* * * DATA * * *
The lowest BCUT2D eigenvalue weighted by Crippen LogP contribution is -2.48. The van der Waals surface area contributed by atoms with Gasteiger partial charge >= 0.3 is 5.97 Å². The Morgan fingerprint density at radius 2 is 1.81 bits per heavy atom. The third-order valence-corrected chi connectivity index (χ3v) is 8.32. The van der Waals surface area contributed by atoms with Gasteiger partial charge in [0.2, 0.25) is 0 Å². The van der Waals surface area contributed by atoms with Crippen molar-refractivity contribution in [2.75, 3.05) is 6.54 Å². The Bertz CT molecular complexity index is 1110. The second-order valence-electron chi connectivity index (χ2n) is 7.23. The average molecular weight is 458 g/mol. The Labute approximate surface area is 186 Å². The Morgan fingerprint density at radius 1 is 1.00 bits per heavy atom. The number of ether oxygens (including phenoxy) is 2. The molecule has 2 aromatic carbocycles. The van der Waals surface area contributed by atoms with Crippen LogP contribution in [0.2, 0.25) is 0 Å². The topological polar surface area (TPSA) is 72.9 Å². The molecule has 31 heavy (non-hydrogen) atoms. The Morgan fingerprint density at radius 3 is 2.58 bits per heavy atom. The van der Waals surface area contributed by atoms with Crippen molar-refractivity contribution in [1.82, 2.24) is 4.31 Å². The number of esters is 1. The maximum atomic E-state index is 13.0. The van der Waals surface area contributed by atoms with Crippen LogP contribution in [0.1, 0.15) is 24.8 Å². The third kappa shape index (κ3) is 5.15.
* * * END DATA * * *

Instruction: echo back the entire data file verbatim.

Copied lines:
The lowest BCUT2D eigenvalue weighted by Crippen LogP contribution is -2.48. The van der Waals surface area contributed by atoms with Gasteiger partial charge >= 0.3 is 5.97 Å². The Morgan fingerprint density at radius 2 is 1.81 bits per heavy atom. The third-order valence-corrected chi connectivity index (χ3v) is 8.32. The van der Waals surface area contributed by atoms with Gasteiger partial charge in [0.2, 0.25) is 0 Å². The van der Waals surface area contributed by atoms with Crippen molar-refractivity contribution in [2.75, 3.05) is 6.54 Å². The Bertz CT molecular complexity index is 1110. The second-order valence-electron chi connectivity index (χ2n) is 7.23. The average molecular weight is 458 g/mol. The Labute approximate surface area is 186 Å². The Morgan fingerprint density at radius 1 is 1.00 bits per heavy atom. The number of ether oxygens (including phenoxy) is 2. The molecule has 2 aromatic carbocycles. The van der Waals surface area contributed by atoms with Crippen LogP contribution in [0.2, 0.25) is 0 Å². The topological polar surface area (TPSA) is 72.9 Å². The molecule has 31 heavy (non-hydrogen) atoms. The Morgan fingerprint density at radius 3 is 2.58 bits per heavy atom. The van der Waals surface area contributed by atoms with Crippen molar-refractivity contribution in [1.82, 2.24) is 4.31 Å². The number of esters is 1. The maximum atomic E-state index is 13.0. The van der Waals surface area contributed by atoms with Crippen LogP contribution in [0.1, 0.15) is 24.8 Å². The third kappa shape index (κ3) is 5.15.